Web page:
It is a rare person who can lie in bed and listen to a dog scratching, scratching, scratching and not thinking at night or maybe even saying, “Will you please stop!” Get rid of your dog’s dry skin and flakes from the inside out by adding one of two staple foods – olive oil or coconut oil – to their meals. It can even help both of you sleep better. (Fish oil is another excellent option.)

Dogs have many reasons to scratch themselves, but if your dog does it more often than occasionally – all dogs scratch every now and then – you should call your veterinarian first, who can help you figure out what’s causing the itch. There are at least three possibilities, which sometimes overlap: environmental influences (low humidity, dry room heat in winter), allergies (food, pollen) or parasites (fleas, ticks or, more rarely, mites). An example of a two-tier reason: dogs with flea allergies are extremely sensitive to the presence of a few small pests on their skin.

It may take some time to figure out what is causing the scratching, but two things that can provide some relief are likely in your kitchen right now: olive oil and coconut oil. When it comes to oils that help moisturize a dog’s dry, flaky skin, check out one of these oils and consider changing them regularly to give your dog the benefits of each.

They’re both high in the omega-3 and omega-6 essential fatty acids (EFAs) that dogs need to help maintain oil production and skin hydration (and much more). The body needs EFAs to function but cannot make them; they must be obtained from food.

Fortunately, dogs tend to love the taste of oil, so adding it to their meals is an easy way to get it into their system. And be patient; It may take some time for the oil regimen to take effect.

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Once the container is opened, oils exposed to heat and light can go rancid, so follow the recommended storage guidelines for the product. If your kitchen is routinely warmer than about 70 degrees, consider cooling the oil.

Adding an oil to your dog’s meal isn’t a panacea or magic solution, but it can help improve your dog’s overall health – not to mention glossier fur and fewer nightly scratching sessions.

Olive oil for dogs

Extra virgin olive oil (EVOO) is the best choice for dogs. Cold-pressed, unrefined and made from the first olive pressing, it is less acidic than more processed forms of olive oil and therefore gentler on the dog’s digestive system. It also has higher levels of vitamins and antioxidants. Dogs who may have difficulty digesting omega-3 and omega-6 fatty acids usually get along well with olive oil. Aside from its ability to repair dry, flaky skin and make your dog’s coat shine, olive oil can also stimulate their appetite and help with constipation.

Olive oil can go rancid quickly, which is why it is sold in dark bottles. Keep it in a cool, dark place away from heat sources (not on a sunny counter or near the stove).

Daily dose guidelines *

Small dogs, 1/2 teaspoon; medium dogs, 1 teaspoon; big dogs, 2 teaspoons; extra large dogs, 1 tablespoon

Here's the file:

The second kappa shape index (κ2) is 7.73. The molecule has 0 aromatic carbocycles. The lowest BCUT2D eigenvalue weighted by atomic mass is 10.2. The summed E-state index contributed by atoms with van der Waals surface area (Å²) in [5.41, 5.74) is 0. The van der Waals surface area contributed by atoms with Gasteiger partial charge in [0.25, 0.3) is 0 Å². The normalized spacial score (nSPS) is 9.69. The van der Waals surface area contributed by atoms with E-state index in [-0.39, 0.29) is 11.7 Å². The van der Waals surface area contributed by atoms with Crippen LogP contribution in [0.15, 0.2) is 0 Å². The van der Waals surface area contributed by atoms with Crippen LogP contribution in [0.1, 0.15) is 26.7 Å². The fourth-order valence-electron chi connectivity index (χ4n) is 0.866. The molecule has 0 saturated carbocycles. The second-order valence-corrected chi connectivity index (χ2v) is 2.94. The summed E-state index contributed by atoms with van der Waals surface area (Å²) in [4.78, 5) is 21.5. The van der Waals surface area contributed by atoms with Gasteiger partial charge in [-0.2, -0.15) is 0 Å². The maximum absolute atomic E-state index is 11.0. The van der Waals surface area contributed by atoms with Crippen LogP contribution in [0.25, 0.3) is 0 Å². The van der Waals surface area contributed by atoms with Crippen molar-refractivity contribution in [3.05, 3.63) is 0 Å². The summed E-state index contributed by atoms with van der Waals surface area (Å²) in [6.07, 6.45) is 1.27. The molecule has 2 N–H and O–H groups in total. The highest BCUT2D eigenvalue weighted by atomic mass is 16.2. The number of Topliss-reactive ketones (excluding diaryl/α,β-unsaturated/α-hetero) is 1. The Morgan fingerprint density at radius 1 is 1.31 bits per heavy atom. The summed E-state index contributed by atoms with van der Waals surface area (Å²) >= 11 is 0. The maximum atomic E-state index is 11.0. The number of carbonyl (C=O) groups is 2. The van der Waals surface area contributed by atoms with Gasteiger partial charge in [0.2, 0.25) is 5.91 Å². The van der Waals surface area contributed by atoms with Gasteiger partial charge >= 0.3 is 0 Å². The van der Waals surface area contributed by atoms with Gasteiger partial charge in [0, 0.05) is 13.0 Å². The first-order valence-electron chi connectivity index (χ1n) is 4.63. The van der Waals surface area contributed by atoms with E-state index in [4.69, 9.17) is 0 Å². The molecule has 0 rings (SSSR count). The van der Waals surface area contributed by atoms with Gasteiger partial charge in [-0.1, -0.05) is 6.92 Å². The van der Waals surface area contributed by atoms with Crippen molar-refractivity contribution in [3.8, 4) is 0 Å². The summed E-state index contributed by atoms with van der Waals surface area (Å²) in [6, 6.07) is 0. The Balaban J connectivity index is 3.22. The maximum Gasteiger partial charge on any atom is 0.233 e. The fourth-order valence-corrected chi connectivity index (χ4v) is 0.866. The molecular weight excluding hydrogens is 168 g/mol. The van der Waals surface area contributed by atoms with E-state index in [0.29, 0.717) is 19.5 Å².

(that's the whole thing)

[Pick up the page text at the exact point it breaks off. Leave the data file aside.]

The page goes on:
Coconut oil for dogs

You probably have coconut oil in your pantry too. It’s high in saturated fat, and its medium-chain triglycerides and medium-chain fatty acids, which are quickly absorbed, are said to help with a number of medical conditions.

Based on research done primarily on humans and rodents, it is believed that consuming coconut oil eliminates various types of skin problems, including itchy or dry skin; Minimize odors; reduce allergic reactions; and treatment of yeast and fungal infections.

Like olive oil, the best coconut oils for dogs are organic, virgin, and cold-pressed. This oil comes in a variety of flavors – strong, buttery, mild, nutty – and you may need to experiment to see which your dog prefers with their food. (Some dogs are put off by a strong coconut flavor.)

Coconut oil can be added to the food or – if the area is particularly dry or itchy – massaged directly into the dog’s skin. When applied topically, be very conservative in the amount you use and supervise your dog afterwards until the oil is absorbed. Your dog will likely try to lick it off, and too much coconut oil at once can have consequences (see info box). Plus, you know the potential for stained floors and bedding.

Daily dose guidelines * (gradually introduce)

Note: If your dog is prone to pancreatitis, check with your veterinarian before adding him to his food.

Small dogs, 1/4 teaspoon; medium / large dogs, 1/2 to 2 teaspoons; extra large dogs, 1 tablespoon.

Fish oil for dogs

While not your ordinary pantry item, fish oil is a must-have nutritional supplement that is believed to aid dog heart health, reduce itching and flaking, and relieve allergies and joint pain. When choosing a fish oil for your dog, check with the manufacturer for their certificate of analysis. A mix of salmon, herring, sardines, and other small fish provides the most omega-3 fatty acids and the longest shelf life.

Note the following: Fish oil can increase blood clotting time. So if your dog needs surgery, tell your veterinarian about this supplement; the vet may ask you to pause for a few days before and after the procedure.

Finally, one more good reason to speak to your vet before giving your dog any supplements: processing fish oil can cause the dog’s system to use up its supply of vitamin E. This can lead to a deficiency that brings its own problems. Ask your veterinarian if this is a concern for your dog.

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Dog Breeds

How to Socialize Your Puppy